Mercado San Juan
Mercado San Juan is a feast for the eyes, amazing with its gems of delicacies, the unusual, and the rare.
The caterpillars that inhabit agave plants which can be eaten raw, fried, or braised.
Edible insects abound, with Mexican favorites like chapulines (dried Oaxaca grasshoppers), escamole (ant eggs), and chicatanas (flying ants).
Acocil are a small crayfish native to Mexico and have been part of the local diet all the way back to the Aztecs.
Lined up by the dozens, the rabbits with their furry feet still intact were oddly fascinating and off-putting at the same time.
Suckling Pigs and Ducks
Suckling pigs were also in large supply. I would love to take one home and slow roast it into delicious lechon. Resting on the pigs were ducks with heads intact.
Veal shanks waiting to be turned into osso bucco.
Nothing goes to waste in Mercado San Juan, with brains, intestines, liver, and sweetbreads of the animals sold alongside the meat.
The market boasts a ton of fresh fish, everything from the common, like mahi mahi and red snapper, to the more local, like pejelagarto.
I didn’t get the name of this fish (possibly a type of monkfish?), but it’s awesomely ugly.
Off all the fish in the market, this vendor was most proud of his two live lobsters.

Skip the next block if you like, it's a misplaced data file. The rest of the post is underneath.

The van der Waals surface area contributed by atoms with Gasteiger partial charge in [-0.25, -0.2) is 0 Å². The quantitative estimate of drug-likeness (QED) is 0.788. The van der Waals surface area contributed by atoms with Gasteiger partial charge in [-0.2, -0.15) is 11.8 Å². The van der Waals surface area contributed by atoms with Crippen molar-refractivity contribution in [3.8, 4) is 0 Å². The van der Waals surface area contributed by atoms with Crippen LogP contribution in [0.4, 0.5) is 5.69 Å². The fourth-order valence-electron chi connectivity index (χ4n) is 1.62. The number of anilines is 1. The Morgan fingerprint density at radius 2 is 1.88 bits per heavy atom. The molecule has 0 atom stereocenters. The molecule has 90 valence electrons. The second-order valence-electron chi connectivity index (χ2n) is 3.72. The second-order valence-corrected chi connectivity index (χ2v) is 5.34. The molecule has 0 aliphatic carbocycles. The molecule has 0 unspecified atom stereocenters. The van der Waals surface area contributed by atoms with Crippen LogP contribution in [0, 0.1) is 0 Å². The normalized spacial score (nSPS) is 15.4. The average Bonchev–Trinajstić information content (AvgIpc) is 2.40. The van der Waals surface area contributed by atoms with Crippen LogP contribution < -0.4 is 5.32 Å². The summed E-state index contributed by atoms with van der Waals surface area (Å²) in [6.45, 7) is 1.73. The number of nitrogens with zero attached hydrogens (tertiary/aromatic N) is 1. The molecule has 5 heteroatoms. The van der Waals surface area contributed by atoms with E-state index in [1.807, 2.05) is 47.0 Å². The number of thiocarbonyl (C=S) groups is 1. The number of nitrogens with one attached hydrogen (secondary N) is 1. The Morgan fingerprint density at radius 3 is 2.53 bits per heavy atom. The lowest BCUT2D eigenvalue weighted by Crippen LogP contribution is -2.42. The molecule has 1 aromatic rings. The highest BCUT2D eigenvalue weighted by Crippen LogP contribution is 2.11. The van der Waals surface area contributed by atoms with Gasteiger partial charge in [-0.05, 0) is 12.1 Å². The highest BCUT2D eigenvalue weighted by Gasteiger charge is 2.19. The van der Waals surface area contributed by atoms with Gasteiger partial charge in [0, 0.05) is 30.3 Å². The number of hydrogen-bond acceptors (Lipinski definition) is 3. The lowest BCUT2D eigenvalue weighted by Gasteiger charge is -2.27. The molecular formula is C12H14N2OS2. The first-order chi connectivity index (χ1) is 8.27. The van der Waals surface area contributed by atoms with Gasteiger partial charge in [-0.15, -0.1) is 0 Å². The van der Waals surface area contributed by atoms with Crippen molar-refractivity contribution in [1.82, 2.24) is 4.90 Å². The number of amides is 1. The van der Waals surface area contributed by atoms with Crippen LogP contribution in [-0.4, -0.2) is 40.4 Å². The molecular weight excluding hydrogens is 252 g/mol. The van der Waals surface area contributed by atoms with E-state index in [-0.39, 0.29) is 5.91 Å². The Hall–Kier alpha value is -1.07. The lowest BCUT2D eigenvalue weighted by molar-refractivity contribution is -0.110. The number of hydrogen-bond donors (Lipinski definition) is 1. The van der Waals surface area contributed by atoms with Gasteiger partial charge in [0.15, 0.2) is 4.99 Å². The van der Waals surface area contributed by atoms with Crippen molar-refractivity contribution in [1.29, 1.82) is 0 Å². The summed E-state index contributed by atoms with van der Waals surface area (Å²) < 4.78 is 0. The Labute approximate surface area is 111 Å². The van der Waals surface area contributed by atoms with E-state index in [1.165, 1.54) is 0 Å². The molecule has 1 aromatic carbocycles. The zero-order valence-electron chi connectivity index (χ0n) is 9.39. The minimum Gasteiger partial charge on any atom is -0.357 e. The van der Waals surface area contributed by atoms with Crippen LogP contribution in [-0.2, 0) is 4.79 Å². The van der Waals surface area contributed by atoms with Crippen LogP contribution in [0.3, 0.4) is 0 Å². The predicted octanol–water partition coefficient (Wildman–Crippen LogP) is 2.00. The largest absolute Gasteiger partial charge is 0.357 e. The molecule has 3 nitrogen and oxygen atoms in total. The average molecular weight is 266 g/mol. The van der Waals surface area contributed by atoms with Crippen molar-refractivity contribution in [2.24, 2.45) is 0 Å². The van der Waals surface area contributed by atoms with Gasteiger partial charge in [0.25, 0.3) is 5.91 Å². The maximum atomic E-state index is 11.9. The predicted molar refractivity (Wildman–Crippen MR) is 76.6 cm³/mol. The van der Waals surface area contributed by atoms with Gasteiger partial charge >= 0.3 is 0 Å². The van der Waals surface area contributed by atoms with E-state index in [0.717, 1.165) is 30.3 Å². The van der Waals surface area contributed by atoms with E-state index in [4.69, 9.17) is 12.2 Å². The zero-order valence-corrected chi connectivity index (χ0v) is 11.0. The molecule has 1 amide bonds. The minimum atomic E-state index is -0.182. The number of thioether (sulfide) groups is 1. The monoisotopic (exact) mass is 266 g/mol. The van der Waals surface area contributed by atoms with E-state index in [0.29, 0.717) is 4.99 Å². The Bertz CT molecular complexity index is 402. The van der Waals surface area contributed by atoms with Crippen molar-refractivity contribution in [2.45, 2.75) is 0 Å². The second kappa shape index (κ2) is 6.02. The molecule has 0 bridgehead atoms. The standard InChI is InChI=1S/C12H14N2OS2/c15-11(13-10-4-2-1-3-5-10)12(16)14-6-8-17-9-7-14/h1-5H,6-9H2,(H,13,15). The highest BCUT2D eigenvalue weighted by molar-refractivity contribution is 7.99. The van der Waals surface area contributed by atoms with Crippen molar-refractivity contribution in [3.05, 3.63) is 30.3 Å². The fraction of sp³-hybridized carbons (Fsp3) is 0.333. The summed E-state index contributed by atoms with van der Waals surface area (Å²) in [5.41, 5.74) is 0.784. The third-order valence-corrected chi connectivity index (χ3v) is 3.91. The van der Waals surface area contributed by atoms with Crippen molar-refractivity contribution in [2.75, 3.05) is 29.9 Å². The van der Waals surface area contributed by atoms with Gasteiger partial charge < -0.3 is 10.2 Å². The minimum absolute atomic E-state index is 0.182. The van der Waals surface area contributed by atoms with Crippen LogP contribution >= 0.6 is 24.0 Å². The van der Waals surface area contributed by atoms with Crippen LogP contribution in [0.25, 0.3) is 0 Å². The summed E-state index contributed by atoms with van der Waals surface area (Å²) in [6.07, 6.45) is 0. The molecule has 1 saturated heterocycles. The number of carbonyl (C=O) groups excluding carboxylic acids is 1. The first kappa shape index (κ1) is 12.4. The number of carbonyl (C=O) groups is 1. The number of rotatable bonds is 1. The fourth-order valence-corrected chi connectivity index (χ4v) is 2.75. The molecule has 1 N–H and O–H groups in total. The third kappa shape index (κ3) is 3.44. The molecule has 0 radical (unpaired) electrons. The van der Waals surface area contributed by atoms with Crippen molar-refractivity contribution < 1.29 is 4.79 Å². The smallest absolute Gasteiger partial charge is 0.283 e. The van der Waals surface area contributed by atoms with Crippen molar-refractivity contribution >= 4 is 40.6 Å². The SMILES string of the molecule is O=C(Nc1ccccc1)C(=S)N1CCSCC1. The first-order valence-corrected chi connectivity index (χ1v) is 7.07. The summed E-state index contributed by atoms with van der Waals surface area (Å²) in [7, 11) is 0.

Talk about jumbo shrimp—these were the largest camarones I’ve ever seen.
Box o’ octopus. I had a surprising amount of octopus ceviche while in Mexico City, which ended up being some of my favorite dishes from the trip.
Percebes, or goose barnacles, grow on hard rock and are considered a delicacy.
Ubiquitous Mexican dried chiles have their place, but they're not the main draw of Mercado San Juan.
Meats and Cheese
A nod to its Spanish origins, there were many cured hams, sausages, and cheese to be found.
Huitlacoche is a corn fungus that is most commonly used as a filling for tacos and quesadillas.
A mushroom extravaganza. Fresh morels, oyster, button, and portobello mushrooms sat alongside even more varieties of their dried brethren.
The most vibrant of the many exotic fruit that can be had at the market.
Representing a small Asian community and an Asian vegetable export business, bok choy, daikons, ginger, and soyu long cucumbers sat alongside more common Mexican produce.
On display behind glass like fine bottles of wine were Asian sauces and candies.
It’s not a Mexican market tour without some good chicharones—crackling fried pork skin.